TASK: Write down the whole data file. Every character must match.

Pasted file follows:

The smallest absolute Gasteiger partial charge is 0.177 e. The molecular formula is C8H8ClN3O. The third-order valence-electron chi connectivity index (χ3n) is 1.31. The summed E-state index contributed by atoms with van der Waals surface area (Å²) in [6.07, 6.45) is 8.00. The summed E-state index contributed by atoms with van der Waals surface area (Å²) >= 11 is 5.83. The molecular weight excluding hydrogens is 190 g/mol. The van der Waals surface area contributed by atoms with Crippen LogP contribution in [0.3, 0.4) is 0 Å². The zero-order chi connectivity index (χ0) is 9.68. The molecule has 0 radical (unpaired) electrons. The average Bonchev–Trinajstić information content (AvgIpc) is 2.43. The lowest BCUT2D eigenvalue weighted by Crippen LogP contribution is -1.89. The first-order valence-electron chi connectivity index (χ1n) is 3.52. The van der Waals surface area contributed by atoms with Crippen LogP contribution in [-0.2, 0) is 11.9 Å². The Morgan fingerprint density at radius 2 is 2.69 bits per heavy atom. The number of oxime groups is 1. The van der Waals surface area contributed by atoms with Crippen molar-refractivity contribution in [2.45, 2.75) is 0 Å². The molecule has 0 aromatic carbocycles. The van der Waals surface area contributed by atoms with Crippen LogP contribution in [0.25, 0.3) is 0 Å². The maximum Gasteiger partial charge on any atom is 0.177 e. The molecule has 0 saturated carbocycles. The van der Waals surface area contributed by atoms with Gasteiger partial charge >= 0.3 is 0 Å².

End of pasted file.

The smallest absolute Gasteiger partial charge is 0.177 e. The molecular formula is C8H8ClN3O. The third-order valence-electron chi connectivity index (χ3n) is 1.31. The summed E-state index contributed by atoms with van der Waals surface area (Å²) in [6.07, 6.45) is 8.00. The summed E-state index contributed by atoms with van der Waals surface area (Å²) >= 11 is 5.83. The molecular weight excluding hydrogens is 190 g/mol. The van der Waals surface area contributed by atoms with Crippen LogP contribution in [0.3, 0.4) is 0 Å². The zero-order chi connectivity index (χ0) is 9.68. The molecule has 0 radical (unpaired) electrons. The average Bonchev–Trinajstić information content (AvgIpc) is 2.43. The lowest BCUT2D eigenvalue weighted by Crippen LogP contribution is -1.89. The first-order valence-electron chi connectivity index (χ1n) is 3.52. The van der Waals surface area contributed by atoms with Crippen LogP contribution in [-0.2, 0) is 11.9 Å². The Morgan fingerprint density at radius 2 is 2.69 bits per heavy atom. The number of oxime groups is 1. The van der Waals surface area contributed by atoms with Crippen molar-refractivity contribution in [2.45, 2.75) is 0 Å². The molecule has 0 aromatic carbocycles. The van der Waals surface area contributed by atoms with Crippen LogP contribution in [0.25, 0.3) is 0 Å². The maximum Gasteiger partial charge on any atom is 0.177 e. The molecule has 0 saturated carbocycles. The van der Waals surface area contributed by atoms with Gasteiger partial charge >= 0.3 is 0 Å².